An analysis of the effects of culture on the success of international agricultural non-governmental organizations in Kenya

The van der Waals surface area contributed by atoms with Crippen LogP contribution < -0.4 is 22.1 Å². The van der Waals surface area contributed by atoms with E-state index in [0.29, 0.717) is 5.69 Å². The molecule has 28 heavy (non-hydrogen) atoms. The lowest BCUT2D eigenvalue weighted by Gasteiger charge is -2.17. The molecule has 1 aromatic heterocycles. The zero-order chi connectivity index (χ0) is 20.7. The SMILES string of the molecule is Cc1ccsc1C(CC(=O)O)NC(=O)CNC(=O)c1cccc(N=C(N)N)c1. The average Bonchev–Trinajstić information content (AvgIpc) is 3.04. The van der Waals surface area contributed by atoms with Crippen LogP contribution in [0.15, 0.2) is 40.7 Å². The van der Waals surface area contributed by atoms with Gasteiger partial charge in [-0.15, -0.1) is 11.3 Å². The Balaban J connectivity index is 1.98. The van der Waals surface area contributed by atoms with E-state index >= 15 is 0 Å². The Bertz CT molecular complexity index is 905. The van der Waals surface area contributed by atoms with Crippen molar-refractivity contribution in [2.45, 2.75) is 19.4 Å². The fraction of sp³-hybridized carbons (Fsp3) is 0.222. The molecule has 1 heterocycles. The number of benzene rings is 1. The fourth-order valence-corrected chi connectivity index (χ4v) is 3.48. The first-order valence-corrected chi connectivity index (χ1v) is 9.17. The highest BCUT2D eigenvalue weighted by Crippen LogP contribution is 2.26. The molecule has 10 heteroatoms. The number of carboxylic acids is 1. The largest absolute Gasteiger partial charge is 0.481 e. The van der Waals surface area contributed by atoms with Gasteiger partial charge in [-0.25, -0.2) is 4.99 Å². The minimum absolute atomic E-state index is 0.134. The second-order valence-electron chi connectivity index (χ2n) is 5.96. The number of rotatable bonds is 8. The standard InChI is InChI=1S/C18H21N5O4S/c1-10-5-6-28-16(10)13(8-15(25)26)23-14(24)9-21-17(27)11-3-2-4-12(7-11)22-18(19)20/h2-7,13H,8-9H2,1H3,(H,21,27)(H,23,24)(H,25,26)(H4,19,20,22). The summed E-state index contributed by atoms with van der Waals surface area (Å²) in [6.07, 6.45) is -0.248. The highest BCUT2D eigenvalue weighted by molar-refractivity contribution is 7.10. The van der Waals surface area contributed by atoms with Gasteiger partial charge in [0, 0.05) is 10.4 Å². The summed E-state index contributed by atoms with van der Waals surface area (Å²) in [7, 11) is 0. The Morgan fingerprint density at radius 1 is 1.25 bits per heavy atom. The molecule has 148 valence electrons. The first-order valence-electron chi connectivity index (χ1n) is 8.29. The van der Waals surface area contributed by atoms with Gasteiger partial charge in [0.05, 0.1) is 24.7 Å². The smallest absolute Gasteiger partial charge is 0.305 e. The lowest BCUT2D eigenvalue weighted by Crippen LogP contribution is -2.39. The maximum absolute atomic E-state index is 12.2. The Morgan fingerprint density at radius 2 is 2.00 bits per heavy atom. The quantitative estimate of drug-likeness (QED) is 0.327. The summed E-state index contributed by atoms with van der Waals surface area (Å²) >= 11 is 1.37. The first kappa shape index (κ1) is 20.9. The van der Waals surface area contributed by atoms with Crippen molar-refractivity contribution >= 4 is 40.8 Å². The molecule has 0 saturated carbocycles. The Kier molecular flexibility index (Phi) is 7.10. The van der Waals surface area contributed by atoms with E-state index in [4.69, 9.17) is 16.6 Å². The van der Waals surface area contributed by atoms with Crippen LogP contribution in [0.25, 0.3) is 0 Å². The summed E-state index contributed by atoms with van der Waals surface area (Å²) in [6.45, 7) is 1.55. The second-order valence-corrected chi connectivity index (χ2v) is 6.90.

Despite the world becoming a global village, research shows that organizational strategies. structures and technologies may be alike but there are numerous differences among people within organizations in different cultures. Failure rates for overseas assignments average 45 percent and this is largely attributed to lack of cultural adaptation! cross cultural training. This study therefore sought to analyze the effects of culture on the success of International Agricultural NGOs operating in Kenya with specific objectives being to find out what elements of culture affect the success of International Agricultural Non-Governmental Organizations and number two, to find out how International Agricultural Non-Governmental Organizations respond to various elements of culture. A cross-sectional research design was used with the population of interest being all those NGOs dealing with Agriculture and are international in nature. Primary data was collected using a questionnaire that was designed so as to address all the research questions and this questionnaire was then distributed to the targeted population through hand delivery or via email. Data analysis was done using descriptive statistics with the specific statistical measures used being the mean. average and cumulative frequencies. The data was been presented in graphs, tables. charts accompanied by narrations. From the findings, it was noted that the INGOs to a moderate extent have had to review various issues to accommodate the various elements of culture and that these INGOs employ different cultural orientation strategies to a moderate extent to ensure that their activities are successful. Overall, the results show that the INGOs in Kenya have understood and interpreted the meaning of culture among members and hence do not pose any major challenge to their operations. Given the fact that these organizations are international they have tended to share their experiences from different countries. It was also noted that most of the Organizations also engage staff from Kenya thus minimal challenges of culture occurring. The conclusion of this research is that in overall it can be observed that the moos in Kenya have to a moderate and little extent been affected by the elements of culture. Despite the little impact, the organizations seem to have adopted various cultural orientation strategies. The major limitations of the study were that it only focused in INOOs that are in the agricultural sector. And the findings may not entirely be applicable to all the INGOs that are involved in other sectors. Secondly, the study also focused on staff who responded on behalf of the INGOs whose views might not necessarily represent the individual cultural challenges that other staff in such organizations have faced. This study recommends further research on other INGOs in other sectors and also targeting individual staff in such organizations to have their personal experiences.